Zahid Hussain, Karachi
Updated: October 11, 2015 10:56 PM GMT
Christian rights activists in Pakistan welcomed a local court's decision to order the release of a Christian laborer accused of blasphemy.
Although the charges are still pending, they said it is a rare case of fair treatment when Christians are accused of contravening Pakistan's controversial blasphemy laws.
Pervaiz Masih, 40, was arrested in the Pakistani city of Kasur in September after being accused by his Muslim contractor of making derogatory remarks against the Prophet Mohammed — a charge he denied.
He was granted bail on Oct. 8, according to his lawyer, Tahir Gull.
"Masih has been granted bail by the court on merit. And we are glad that speedy justice has been served in this case," Gull told ucanews.com.
Maish was booked under a section of Pakistan's criminal code that prohibits making derogatory comments that insult the prophet. The charge calls for the death sentence in the case of a conviction.
"There was no evidence whatsoever against Masih that he made any derogatory remarks," Gull said.
The lawyer said that Pervaiz Masih had expressed his respect for the Prophet Mohammed in an affidavit submitted to the court.
Joseph Francis, national director for the Center for Legal Aid and Settlement, which helps persecuted Christians in Pakistan, said that the decision to release Masih on bail was rare.
Fear of backlash from fanatics often results in unfavorable rulings against those accused of blasphemy, Francis said.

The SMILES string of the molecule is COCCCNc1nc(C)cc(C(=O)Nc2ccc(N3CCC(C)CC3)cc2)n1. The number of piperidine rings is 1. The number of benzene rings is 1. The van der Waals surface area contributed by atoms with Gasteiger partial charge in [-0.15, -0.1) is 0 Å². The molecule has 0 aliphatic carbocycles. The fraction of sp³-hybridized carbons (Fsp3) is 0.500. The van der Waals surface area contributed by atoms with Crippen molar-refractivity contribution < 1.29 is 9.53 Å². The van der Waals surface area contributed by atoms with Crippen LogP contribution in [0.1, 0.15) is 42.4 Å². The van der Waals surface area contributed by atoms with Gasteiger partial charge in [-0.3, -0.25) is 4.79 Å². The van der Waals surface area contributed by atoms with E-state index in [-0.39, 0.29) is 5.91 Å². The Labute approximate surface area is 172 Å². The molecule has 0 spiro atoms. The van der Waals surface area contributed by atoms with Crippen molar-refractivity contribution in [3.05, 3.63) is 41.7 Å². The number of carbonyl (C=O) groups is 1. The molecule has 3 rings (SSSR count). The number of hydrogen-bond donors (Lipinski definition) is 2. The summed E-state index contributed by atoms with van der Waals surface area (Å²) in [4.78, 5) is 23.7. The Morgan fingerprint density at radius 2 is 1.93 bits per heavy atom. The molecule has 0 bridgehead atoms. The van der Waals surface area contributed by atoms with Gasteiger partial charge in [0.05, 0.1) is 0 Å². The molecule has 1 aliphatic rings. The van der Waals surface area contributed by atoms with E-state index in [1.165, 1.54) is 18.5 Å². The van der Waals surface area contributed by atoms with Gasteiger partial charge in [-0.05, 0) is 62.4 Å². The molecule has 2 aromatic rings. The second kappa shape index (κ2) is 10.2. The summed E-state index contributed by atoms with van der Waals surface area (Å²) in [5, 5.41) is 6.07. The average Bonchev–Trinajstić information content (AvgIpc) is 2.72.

"It is, therefore, encouraging that the matter has been decided by the lower court without any fear," he said, noting that this year alone, five other people have been sentenced to death in separate blasphemy cases.
Shamoon Masih, Pervaiz' brother-in-law, told ucanews.com that the accusation was a result of Pervaiz demanding his wages from the accuser.
"Pervaiz and one fellow Muslim had a brawl with their Muslim contractor on the issue of payment of delivery of four trolleys of sand. The contractor did not make the agreed payment, resulting in heated arguments between the two sides," Shamoon said.
Sardar Mushtaq Gill, another rights activist, said that police shouldn't have registered the case in the first place.
The next hearing in the case is scheduled for Oct. 20, when his lawyers will argue for an outright acquittal.
According to rights defenders, Pakistan's blasphemy laws are often used to persecute religious minorities or to settle personal feuds.
Two top Pakistani officials, including a former Punjab governor and a Catholic minister, were assassinated in Islamabad after the two spoke out about the controversial law.
In late 2014, a Christian couple was lynched over accusations of blasphemy.
In 2013, an angry mob of several thousand Muslim men attacked Joseph Colony, a low-income Christian neighborhood in Lahore, setting fire to some 150 homes. The violence was triggered by rumors that a Christian sanitation worker had uttered offensive remarks against the Prophet Mohammed during an altercation. The man was arrested and later sentenced to death in March 2014.